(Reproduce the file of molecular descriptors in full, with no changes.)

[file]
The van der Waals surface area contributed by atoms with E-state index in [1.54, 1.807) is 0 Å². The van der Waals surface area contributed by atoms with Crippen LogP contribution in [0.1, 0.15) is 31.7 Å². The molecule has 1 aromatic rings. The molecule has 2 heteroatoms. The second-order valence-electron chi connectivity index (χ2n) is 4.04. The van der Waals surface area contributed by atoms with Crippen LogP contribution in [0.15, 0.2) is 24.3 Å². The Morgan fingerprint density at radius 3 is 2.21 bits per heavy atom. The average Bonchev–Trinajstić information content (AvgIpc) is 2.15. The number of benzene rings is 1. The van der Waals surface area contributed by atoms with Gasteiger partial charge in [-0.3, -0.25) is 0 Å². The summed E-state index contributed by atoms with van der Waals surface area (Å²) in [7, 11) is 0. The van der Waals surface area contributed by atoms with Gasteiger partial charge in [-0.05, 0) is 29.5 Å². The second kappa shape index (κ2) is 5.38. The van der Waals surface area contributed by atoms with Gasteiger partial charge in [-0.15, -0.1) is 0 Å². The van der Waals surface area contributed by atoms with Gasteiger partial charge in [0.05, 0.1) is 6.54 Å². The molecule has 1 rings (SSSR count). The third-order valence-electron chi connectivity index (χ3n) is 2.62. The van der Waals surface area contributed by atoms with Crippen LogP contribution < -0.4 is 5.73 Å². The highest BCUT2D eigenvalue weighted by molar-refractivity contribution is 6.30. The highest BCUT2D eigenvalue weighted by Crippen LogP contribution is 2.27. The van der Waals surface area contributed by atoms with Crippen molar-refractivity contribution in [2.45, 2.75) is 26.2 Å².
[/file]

The van der Waals surface area contributed by atoms with E-state index in [1.54, 1.807) is 0 Å². The van der Waals surface area contributed by atoms with Crippen LogP contribution in [0.1, 0.15) is 31.7 Å². The molecule has 1 aromatic rings. The molecule has 2 heteroatoms. The second-order valence-electron chi connectivity index (χ2n) is 4.04. The van der Waals surface area contributed by atoms with Crippen LogP contribution in [0.15, 0.2) is 24.3 Å². The Morgan fingerprint density at radius 3 is 2.21 bits per heavy atom. The average Bonchev–Trinajstić information content (AvgIpc) is 2.15. The number of benzene rings is 1. The van der Waals surface area contributed by atoms with Gasteiger partial charge in [-0.3, -0.25) is 0 Å². The summed E-state index contributed by atoms with van der Waals surface area (Å²) in [7, 11) is 0. The van der Waals surface area contributed by atoms with Gasteiger partial charge in [-0.05, 0) is 29.5 Å². The second kappa shape index (κ2) is 5.38. The van der Waals surface area contributed by atoms with Gasteiger partial charge in [-0.15, -0.1) is 0 Å². The van der Waals surface area contributed by atoms with Gasteiger partial charge in [0.05, 0.1) is 6.54 Å². The molecule has 1 rings (SSSR count). The third-order valence-electron chi connectivity index (χ3n) is 2.62. The van der Waals surface area contributed by atoms with Crippen LogP contribution < -0.4 is 5.73 Å². The highest BCUT2D eigenvalue weighted by molar-refractivity contribution is 6.30. The highest BCUT2D eigenvalue weighted by Crippen LogP contribution is 2.27. The van der Waals surface area contributed by atoms with Crippen molar-refractivity contribution in [2.45, 2.75) is 26.2 Å².